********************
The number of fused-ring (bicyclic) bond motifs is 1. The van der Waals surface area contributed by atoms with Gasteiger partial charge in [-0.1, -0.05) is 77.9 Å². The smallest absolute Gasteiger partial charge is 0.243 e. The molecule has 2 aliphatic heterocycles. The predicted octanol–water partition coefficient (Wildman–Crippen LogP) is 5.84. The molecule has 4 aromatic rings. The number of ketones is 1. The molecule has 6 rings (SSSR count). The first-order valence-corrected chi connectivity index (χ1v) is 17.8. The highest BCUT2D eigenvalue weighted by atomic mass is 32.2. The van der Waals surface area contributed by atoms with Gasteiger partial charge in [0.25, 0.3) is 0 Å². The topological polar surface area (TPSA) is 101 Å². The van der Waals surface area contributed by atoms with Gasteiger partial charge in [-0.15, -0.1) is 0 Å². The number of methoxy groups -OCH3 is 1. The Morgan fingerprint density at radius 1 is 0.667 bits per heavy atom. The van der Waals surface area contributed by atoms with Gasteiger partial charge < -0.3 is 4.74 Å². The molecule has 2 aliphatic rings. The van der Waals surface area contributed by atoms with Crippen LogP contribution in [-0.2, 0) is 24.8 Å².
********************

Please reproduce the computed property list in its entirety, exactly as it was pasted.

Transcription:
The number of fused-ring (bicyclic) bond motifs is 1. The van der Waals surface area contributed by atoms with Gasteiger partial charge in [-0.1, -0.05) is 77.9 Å². The smallest absolute Gasteiger partial charge is 0.243 e. The molecule has 2 aliphatic heterocycles. The predicted octanol–water partition coefficient (Wildman–Crippen LogP) is 5.84. The molecule has 4 aromatic rings. The number of ketones is 1. The molecule has 6 rings (SSSR count). The first-order valence-corrected chi connectivity index (χ1v) is 17.8. The highest BCUT2D eigenvalue weighted by atomic mass is 32.2. The van der Waals surface area contributed by atoms with Gasteiger partial charge in [0.25, 0.3) is 0 Å². The topological polar surface area (TPSA) is 101 Å². The van der Waals surface area contributed by atoms with Gasteiger partial charge in [-0.15, -0.1) is 0 Å². The number of methoxy groups -OCH3 is 1. The Morgan fingerprint density at radius 1 is 0.667 bits per heavy atom. The van der Waals surface area contributed by atoms with Gasteiger partial charge < -0.3 is 4.74 Å². The molecule has 2 aliphatic rings. The van der Waals surface area contributed by atoms with Crippen LogP contribution in [-0.2, 0) is 24.8 Å².